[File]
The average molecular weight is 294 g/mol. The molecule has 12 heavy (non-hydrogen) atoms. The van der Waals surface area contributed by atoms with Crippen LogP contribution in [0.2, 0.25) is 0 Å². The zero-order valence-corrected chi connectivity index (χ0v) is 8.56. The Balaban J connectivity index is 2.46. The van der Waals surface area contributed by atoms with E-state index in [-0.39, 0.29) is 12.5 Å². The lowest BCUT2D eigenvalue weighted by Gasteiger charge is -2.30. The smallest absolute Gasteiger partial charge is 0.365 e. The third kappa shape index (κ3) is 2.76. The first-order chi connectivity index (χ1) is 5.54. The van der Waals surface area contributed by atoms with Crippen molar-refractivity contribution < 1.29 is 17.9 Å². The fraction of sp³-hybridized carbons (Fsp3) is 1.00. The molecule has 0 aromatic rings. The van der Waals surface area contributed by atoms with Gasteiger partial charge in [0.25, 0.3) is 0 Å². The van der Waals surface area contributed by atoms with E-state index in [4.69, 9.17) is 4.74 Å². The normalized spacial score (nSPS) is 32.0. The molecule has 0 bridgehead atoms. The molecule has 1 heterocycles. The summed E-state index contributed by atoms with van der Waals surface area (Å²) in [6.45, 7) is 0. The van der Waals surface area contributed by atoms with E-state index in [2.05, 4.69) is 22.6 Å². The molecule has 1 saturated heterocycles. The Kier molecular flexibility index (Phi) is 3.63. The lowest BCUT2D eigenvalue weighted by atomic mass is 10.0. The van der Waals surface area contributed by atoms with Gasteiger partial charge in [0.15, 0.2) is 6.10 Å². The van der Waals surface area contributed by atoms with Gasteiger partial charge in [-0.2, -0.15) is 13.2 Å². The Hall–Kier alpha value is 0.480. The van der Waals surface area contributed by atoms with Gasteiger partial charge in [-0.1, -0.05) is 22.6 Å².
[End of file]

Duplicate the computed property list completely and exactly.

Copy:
The average molecular weight is 294 g/mol. The molecule has 12 heavy (non-hydrogen) atoms. The van der Waals surface area contributed by atoms with Crippen LogP contribution in [0.2, 0.25) is 0 Å². The zero-order valence-corrected chi connectivity index (χ0v) is 8.56. The Balaban J connectivity index is 2.46. The van der Waals surface area contributed by atoms with E-state index in [-0.39, 0.29) is 12.5 Å². The lowest BCUT2D eigenvalue weighted by Gasteiger charge is -2.30. The smallest absolute Gasteiger partial charge is 0.365 e. The third kappa shape index (κ3) is 2.76. The first-order chi connectivity index (χ1) is 5.54. The van der Waals surface area contributed by atoms with Crippen molar-refractivity contribution < 1.29 is 17.9 Å². The fraction of sp³-hybridized carbons (Fsp3) is 1.00. The molecule has 0 aromatic rings. The van der Waals surface area contributed by atoms with Gasteiger partial charge in [0.25, 0.3) is 0 Å². The van der Waals surface area contributed by atoms with E-state index in [4.69, 9.17) is 4.74 Å². The normalized spacial score (nSPS) is 32.0. The molecule has 0 bridgehead atoms. The molecule has 1 heterocycles. The summed E-state index contributed by atoms with van der Waals surface area (Å²) in [6.45, 7) is 0. The van der Waals surface area contributed by atoms with E-state index in [2.05, 4.69) is 22.6 Å². The molecule has 1 saturated heterocycles. The Kier molecular flexibility index (Phi) is 3.63. The lowest BCUT2D eigenvalue weighted by atomic mass is 10.0. The van der Waals surface area contributed by atoms with Gasteiger partial charge in [0.15, 0.2) is 6.10 Å². The van der Waals surface area contributed by atoms with Gasteiger partial charge in [-0.2, -0.15) is 13.2 Å². The Hall–Kier alpha value is 0.480. The van der Waals surface area contributed by atoms with Gasteiger partial charge in [-0.1, -0.05) is 22.6 Å².